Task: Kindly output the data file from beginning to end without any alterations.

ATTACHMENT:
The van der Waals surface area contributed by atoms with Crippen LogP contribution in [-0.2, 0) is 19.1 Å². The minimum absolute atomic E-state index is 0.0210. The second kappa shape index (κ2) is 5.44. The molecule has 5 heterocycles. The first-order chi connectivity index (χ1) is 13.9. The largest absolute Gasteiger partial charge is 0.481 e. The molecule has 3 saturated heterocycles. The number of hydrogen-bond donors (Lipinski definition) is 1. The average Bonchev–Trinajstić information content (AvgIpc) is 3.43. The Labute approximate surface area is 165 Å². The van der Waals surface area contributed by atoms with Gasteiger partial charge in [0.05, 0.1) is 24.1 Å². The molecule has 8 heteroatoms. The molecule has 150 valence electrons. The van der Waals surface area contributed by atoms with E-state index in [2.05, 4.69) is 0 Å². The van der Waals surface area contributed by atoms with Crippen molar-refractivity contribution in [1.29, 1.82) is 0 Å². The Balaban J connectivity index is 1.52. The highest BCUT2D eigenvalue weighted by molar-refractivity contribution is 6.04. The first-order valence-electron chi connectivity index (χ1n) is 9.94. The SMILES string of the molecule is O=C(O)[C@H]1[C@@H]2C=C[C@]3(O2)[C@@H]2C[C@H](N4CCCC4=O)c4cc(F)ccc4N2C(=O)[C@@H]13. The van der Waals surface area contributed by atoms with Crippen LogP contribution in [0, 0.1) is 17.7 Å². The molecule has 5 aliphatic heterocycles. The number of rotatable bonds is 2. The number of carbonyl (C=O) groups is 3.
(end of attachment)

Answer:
The van der Waals surface area contributed by atoms with Crippen LogP contribution in [-0.2, 0) is 19.1 Å². The minimum absolute atomic E-state index is 0.0210. The second kappa shape index (κ2) is 5.44. The molecule has 5 heterocycles. The first-order chi connectivity index (χ1) is 13.9. The largest absolute Gasteiger partial charge is 0.481 e. The molecule has 3 saturated heterocycles. The number of hydrogen-bond donors (Lipinski definition) is 1. The average Bonchev–Trinajstić information content (AvgIpc) is 3.43. The Labute approximate surface area is 165 Å². The van der Waals surface area contributed by atoms with Gasteiger partial charge in [0.05, 0.1) is 24.1 Å². The molecule has 8 heteroatoms. The molecule has 150 valence electrons. The van der Waals surface area contributed by atoms with E-state index in [2.05, 4.69) is 0 Å². The van der Waals surface area contributed by atoms with Crippen molar-refractivity contribution in [1.29, 1.82) is 0 Å². The Balaban J connectivity index is 1.52. The highest BCUT2D eigenvalue weighted by molar-refractivity contribution is 6.04. The first-order valence-electron chi connectivity index (χ1n) is 9.94. The SMILES string of the molecule is O=C(O)[C@H]1[C@@H]2C=C[C@]3(O2)[C@@H]2C[C@H](N4CCCC4=O)c4cc(F)ccc4N2C(=O)[C@@H]13. The van der Waals surface area contributed by atoms with Crippen LogP contribution in [0, 0.1) is 17.7 Å². The molecule has 5 aliphatic heterocycles. The number of rotatable bonds is 2. The number of carbonyl (C=O) groups is 3.